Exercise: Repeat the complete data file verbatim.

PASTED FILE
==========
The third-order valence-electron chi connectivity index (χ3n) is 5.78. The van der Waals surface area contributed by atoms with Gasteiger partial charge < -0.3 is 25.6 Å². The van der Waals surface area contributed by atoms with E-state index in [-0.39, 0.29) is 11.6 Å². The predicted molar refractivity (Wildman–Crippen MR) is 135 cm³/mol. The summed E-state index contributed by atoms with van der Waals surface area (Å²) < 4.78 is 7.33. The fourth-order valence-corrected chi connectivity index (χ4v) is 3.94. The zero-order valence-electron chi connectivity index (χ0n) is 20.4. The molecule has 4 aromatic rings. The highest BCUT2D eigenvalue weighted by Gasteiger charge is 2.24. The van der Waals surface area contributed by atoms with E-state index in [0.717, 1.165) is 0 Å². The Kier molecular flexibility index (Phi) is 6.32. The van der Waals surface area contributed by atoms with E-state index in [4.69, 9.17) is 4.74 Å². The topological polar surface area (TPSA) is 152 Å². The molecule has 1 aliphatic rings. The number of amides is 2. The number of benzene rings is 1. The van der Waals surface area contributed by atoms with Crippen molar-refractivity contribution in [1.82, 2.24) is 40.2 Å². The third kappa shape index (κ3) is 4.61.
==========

The third-order valence-electron chi connectivity index (χ3n) is 5.78. The van der Waals surface area contributed by atoms with Gasteiger partial charge < -0.3 is 25.6 Å². The van der Waals surface area contributed by atoms with E-state index in [-0.39, 0.29) is 11.6 Å². The predicted molar refractivity (Wildman–Crippen MR) is 135 cm³/mol. The summed E-state index contributed by atoms with van der Waals surface area (Å²) < 4.78 is 7.33. The fourth-order valence-corrected chi connectivity index (χ4v) is 3.94. The zero-order valence-electron chi connectivity index (χ0n) is 20.4. The molecule has 4 aromatic rings. The highest BCUT2D eigenvalue weighted by Gasteiger charge is 2.24. The van der Waals surface area contributed by atoms with E-state index in [0.717, 1.165) is 0 Å². The Kier molecular flexibility index (Phi) is 6.32. The van der Waals surface area contributed by atoms with E-state index in [4.69, 9.17) is 4.74 Å². The topological polar surface area (TPSA) is 152 Å². The molecule has 1 aliphatic rings. The number of amides is 2. The number of benzene rings is 1. The van der Waals surface area contributed by atoms with Crippen molar-refractivity contribution in [1.82, 2.24) is 40.2 Å². The third kappa shape index (κ3) is 4.61.